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Health feature

Dr Carl Ellson - Getting active

9 April 2018

Although the weather hasn’t been what we would have hoped for so far, now could be a great time to get out and about and exercise more, especially now the nights are getting lighter. There’s a lot of sporting action taking place over the next few months including the Commonwealth Games, the football world Cup and the Tour de France that could just be the catalyst you need to improve your health.

Research shows that people are less active nowadays; with many adults now spending more than seven hours a day sitting down and often people feel they’re too busy to get the recommended amount of exercise that they need.

One way to get active could be to take part in the One You ‘Couch to 5K’ campaign, which relaunched again recently. The campaign encourages people to get off their couch, with the target of running 5K within nine weeks. A dedicated app is available to support you along the way and more information can be found at www.nhs.uk/LiveWell/c25k/Pages/couch-to-5k.aspx

Staying in good condition has a number of health benefits and it’s proven that regular exercise can help combat conditions such as heart disease, lower the risk of type 2 diabetes and help to cut the chance of having a stroke.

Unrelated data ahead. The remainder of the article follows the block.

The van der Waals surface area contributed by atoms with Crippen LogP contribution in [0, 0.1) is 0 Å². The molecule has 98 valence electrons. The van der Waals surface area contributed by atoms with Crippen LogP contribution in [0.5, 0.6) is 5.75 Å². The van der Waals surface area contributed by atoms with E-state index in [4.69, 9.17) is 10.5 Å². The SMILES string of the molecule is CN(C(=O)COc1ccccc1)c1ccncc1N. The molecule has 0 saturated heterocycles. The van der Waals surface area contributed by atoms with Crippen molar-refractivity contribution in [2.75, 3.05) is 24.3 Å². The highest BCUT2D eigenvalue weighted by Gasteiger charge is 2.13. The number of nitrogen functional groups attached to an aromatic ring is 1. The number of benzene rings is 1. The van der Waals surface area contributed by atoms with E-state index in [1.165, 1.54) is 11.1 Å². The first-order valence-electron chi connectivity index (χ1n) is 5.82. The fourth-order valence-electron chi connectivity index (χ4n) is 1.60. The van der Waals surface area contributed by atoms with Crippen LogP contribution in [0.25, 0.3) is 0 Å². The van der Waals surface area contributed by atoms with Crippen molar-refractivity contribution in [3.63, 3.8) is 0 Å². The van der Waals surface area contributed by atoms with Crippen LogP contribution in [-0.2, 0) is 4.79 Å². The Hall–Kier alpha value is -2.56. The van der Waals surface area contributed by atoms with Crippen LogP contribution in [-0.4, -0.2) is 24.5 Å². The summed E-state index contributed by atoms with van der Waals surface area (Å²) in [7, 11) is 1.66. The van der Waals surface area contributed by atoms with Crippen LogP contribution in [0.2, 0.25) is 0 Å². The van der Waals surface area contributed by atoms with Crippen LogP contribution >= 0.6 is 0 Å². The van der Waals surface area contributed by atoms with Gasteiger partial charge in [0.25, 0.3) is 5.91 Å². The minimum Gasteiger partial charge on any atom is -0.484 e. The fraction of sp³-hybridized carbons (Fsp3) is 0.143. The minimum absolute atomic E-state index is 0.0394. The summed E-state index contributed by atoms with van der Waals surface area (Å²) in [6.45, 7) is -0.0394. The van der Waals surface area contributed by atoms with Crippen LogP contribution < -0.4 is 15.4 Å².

Physical activity can also boost self-esteem, mood, sleep quality and energy, as well as reducing your risk of stress, depression, dementia and Alzheimer’s disease.

There are a number of ways people can get the activity that they need, it doesn’t have to be running or spending endless hours down the gym. Any activity that raises your heart rate, including walking, aerobics, riding a bike, playing sports like tennis or even pushing a lawn mower, will help you reach a suitable level of exercise.

Depending on your age, there are different recommendations of physical activity levels that you need to stay fit, for children and teenagers 60 minutes activity a day is recommended and for adults, 150 minutes of moderate aerobic activity a week is what you should be aiming for.

For more information, including hints and tips to get you going visit www.nhs.uk/livewell/fitness/Pages/Fitnesshome.aspx